Your Troy-Bilt tiller may be a garden workhorse, but a dirty carburetor brings it to a halt. The tiller's 4-cycle engine relies on its carburetor to combine the right mix of gas and air, and keep that engine running smoothly. Dirt and deposits that clog carburetor fuel and air passages leave your tiller's engine surging and dying. Basic carburetor cleaning on a midsize Troy-Bilt engine solves the majority of carburetor-related performance problems. Cleaning the carburetor is a straightforward process that doesn't require special training or experience. With some basic steps, your Troy-Bilt tiller can quickly be garden-ready again.
Things You'll Need
- Phillips screwdriver
- Socket set
- Hose clamp pliers
- Catch pan
- Needle-nose pliers
- Aerosol carburetor cleaner
- Clean, lint-free shop rags
- Compressed air (optional)
- Carburetor repair kit (optional)
- Engine operators manual (optional)
Remove the air filter assembly to expose the carburetor. Lift off by hand the filter cover and the air filter, located at the engine's right-front top. Use a screwdriver to unscrew the two mounting screws holding the upper air filter base in place -- one at the front corner, one directly beneath where the filter sat -- and remove the upper air filter base.
Remove the lower air filter base. Use a socket wrench to remove the bolt at the base's top back corner and the two nuts on the lower front. Pull the section forward and disconnect the breather hose tube at the back. The carburetor assembly, with its distinctive bowl, is directly behind the base. Pull off the lower air filter base.
Lift the choke control lever off the top right-hand corner of the carburetor. Clamp off the fuel line leading to the carburetor's lower right side with a pair of hose clamp pliers. Use needle-nose pliers to loosen the hose clamp holding the fuel line to the carburetor. Slide the loosened clamp up slightly, then slide the hose off the carburetor. Move your catch pan beneath the hose to catch remaining fuel.
Remove the gasket sitting in the front of the carburetor, and slide the carburetor forward on the two mounting rods that support it. Disconnect the two linkages that connect to the carburetor at the top back. Pull the carburetor forward and off its two mounting rods.
Remove the bowl, held on the carburetor's bottom with a single nut. Hold it over the catch pan; it will have fuel inside. Examine the float bowl for dirt and debris in the fuel. Remove the rubber O-ring that sealed the bowl to the carburetor body. Examine the O-ring for signs of cracking or shrinkage that warrant replacement.
Turn the carburetor on its back and remove the movable, U-shaped float. Use needle-nose pliers to pull the small metal hinge pin that holds the float in place, then lift the float off. Remove the inlet needle hanging from its slot in the float, right behind where you pulled the pin. For basic cleaning, disassembling stops here.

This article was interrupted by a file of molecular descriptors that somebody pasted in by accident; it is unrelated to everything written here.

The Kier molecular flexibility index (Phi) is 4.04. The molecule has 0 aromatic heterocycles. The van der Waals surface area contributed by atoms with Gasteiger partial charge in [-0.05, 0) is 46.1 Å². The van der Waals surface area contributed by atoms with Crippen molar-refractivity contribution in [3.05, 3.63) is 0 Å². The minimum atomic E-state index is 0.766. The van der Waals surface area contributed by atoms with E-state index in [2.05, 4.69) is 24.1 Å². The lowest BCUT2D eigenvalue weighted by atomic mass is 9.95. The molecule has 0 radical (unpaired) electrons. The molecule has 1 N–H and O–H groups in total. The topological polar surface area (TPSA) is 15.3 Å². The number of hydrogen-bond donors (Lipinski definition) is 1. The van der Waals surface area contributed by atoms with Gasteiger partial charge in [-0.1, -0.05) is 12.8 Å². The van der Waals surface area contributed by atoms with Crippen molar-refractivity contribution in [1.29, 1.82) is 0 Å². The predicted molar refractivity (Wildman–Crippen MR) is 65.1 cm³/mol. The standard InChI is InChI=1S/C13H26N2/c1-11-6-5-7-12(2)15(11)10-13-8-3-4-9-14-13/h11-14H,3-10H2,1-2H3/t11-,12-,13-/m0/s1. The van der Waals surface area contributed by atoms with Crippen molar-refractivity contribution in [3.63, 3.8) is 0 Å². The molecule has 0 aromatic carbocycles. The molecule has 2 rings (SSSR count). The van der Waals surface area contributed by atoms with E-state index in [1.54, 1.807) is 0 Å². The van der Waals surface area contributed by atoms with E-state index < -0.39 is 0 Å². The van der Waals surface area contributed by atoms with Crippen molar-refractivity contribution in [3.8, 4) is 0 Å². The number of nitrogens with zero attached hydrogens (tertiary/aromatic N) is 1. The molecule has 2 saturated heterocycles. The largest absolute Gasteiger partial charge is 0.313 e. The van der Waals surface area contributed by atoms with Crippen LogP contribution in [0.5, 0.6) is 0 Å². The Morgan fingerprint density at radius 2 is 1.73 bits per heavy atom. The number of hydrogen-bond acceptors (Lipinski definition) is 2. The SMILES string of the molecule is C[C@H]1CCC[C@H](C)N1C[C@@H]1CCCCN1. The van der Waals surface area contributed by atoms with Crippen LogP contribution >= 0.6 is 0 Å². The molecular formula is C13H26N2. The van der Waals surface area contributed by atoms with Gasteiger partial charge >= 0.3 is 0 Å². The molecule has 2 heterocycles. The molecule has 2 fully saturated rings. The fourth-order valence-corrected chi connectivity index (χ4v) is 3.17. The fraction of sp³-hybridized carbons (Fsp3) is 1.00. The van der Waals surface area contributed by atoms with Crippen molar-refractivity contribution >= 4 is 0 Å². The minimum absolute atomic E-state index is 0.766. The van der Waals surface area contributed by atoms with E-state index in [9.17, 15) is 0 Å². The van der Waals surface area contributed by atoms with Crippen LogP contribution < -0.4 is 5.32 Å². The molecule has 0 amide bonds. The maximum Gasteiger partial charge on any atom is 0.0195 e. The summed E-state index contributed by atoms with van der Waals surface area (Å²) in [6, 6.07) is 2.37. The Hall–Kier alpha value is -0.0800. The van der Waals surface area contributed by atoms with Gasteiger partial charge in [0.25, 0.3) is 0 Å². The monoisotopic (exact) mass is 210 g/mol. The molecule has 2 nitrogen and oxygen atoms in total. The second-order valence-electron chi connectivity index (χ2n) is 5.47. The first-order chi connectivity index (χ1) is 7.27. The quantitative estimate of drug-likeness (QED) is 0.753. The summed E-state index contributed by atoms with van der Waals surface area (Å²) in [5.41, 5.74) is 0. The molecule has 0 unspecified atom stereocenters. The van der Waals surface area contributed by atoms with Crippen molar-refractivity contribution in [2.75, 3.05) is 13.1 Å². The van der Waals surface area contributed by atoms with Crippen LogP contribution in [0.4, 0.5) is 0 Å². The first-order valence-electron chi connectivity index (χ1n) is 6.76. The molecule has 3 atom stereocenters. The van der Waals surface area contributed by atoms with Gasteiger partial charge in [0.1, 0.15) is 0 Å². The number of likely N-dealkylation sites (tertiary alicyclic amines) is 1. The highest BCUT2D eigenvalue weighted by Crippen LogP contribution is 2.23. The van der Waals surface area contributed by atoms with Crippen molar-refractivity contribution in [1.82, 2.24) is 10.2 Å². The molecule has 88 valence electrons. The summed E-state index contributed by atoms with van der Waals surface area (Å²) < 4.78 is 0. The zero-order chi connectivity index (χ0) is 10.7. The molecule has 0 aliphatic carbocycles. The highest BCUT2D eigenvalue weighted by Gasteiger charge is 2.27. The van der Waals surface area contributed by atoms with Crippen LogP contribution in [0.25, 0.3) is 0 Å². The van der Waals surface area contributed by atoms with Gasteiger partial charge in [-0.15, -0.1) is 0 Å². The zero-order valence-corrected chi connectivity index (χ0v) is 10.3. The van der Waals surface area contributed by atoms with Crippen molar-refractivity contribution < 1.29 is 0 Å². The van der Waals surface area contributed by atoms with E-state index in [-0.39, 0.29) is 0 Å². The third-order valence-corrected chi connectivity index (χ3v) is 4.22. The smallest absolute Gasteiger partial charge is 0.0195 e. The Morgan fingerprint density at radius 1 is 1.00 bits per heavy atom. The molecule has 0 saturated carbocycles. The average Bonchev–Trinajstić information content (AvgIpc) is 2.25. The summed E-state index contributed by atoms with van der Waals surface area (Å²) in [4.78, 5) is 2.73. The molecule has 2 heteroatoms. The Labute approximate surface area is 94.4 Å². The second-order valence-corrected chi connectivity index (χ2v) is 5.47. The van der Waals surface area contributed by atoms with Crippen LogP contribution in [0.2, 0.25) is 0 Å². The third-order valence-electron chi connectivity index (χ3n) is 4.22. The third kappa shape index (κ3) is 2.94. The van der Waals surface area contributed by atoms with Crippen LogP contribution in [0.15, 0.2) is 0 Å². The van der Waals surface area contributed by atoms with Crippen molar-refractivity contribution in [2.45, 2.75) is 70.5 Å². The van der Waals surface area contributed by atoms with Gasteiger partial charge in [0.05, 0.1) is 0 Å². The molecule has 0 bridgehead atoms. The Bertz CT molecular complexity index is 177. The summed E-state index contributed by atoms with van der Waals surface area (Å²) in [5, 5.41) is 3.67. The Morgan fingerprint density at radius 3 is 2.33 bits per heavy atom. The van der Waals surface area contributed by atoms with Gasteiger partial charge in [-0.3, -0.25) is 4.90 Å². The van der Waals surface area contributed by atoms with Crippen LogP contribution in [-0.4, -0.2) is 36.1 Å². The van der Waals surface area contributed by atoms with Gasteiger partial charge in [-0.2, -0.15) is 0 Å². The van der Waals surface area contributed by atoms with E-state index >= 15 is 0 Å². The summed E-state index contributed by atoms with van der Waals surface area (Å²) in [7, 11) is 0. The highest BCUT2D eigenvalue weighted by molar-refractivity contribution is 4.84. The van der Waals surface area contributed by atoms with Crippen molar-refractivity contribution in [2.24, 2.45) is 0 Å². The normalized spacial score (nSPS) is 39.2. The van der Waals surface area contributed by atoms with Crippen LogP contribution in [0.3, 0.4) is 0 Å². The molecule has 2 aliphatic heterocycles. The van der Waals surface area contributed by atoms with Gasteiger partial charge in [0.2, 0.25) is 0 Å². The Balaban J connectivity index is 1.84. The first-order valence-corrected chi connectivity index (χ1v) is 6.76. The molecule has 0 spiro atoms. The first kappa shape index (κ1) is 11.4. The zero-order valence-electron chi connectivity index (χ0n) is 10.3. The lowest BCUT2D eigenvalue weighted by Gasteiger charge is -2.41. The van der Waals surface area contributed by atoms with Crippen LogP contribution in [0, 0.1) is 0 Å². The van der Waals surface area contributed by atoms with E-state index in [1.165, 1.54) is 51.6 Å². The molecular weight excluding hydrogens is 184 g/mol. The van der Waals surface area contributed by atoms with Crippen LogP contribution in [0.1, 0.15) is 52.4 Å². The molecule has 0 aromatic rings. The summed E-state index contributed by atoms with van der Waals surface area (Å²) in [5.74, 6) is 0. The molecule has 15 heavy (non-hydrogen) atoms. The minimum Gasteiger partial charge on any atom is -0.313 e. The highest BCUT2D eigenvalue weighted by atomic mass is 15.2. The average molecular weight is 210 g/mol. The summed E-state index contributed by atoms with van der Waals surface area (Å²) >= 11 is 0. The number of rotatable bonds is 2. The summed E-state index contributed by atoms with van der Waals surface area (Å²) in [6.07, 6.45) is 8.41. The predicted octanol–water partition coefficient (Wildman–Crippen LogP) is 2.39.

Hold the carburetor over your catch pan, and spray all the external and internal surfaces liberally and thoroughly with aerosol carburetor cleaner. Use the spray's directional straw to spray down into all the small openings. Spray cleaner on a lint-free rag, and clean the bowl, needle, gasket and O-ring. Blow the carburetor off with compressed air, if available.
Reassemble the carburetor, working in reverse order. Insert the needle into its slot on the float. Place the float/needle assembly back in the carburetor, and slide the hinge pin back in place. Place the rubber O-ring that seals the carburetor bowl to the body, reattach the bowl, and replace the nut that holds the bowl.
Slide the reassembled carburetor back on to the mounting posts. Reconnect the two linkages at the top back, and slide the gasket into place in front of the carburetor. Reattach the fuel line to the carburetor, and slide the hose clamp down into place. Remove the hose clamp pliers from the hose. Slide the choke control lever back onto the top of the carburetor.
Reinstall the lower air filter base, reconnecting the breather hose on the back. Secure the base with the two nuts and bolt, and reinstall the upper air filter base and its two screws. Place the air filter on its base, and reinstall the air filter cover.
Tips & Warnings
- Have a carburetor rebuild kit on hand so worn gaskets or cracked O-rings can be replaced when you clean. If components are extremely worn or corroded, a carburetor replacement -- also a simple project -- may be more cost-effective.
- Keep your engine owner's manual nearby for instructions specific to your model's engine. Minor differences between carburetors can be handled easily with manual specifics, and a manual helps get parts back in place if you forget where they went.
- You can clean the carburetor in an ultrasonic cleaner machine instead of using carburetor cleaner. Ultrasonics loosen any the debris inside and leave the carburetor looking new.
- A piece of nylon fishing line can be used to coax debris from a stubborn passage. Compressed air helps blow remaining debris from the carburetor's holes.
- Always wear protective eyewear when spraying cleaner, and work in a well-ventilated area.
- Never stick metal down any of the carburetor holes. You can damage the fine passages and ruin your carburetor.
- Photo Credit altrendo images/Stockbyte/Getty Images
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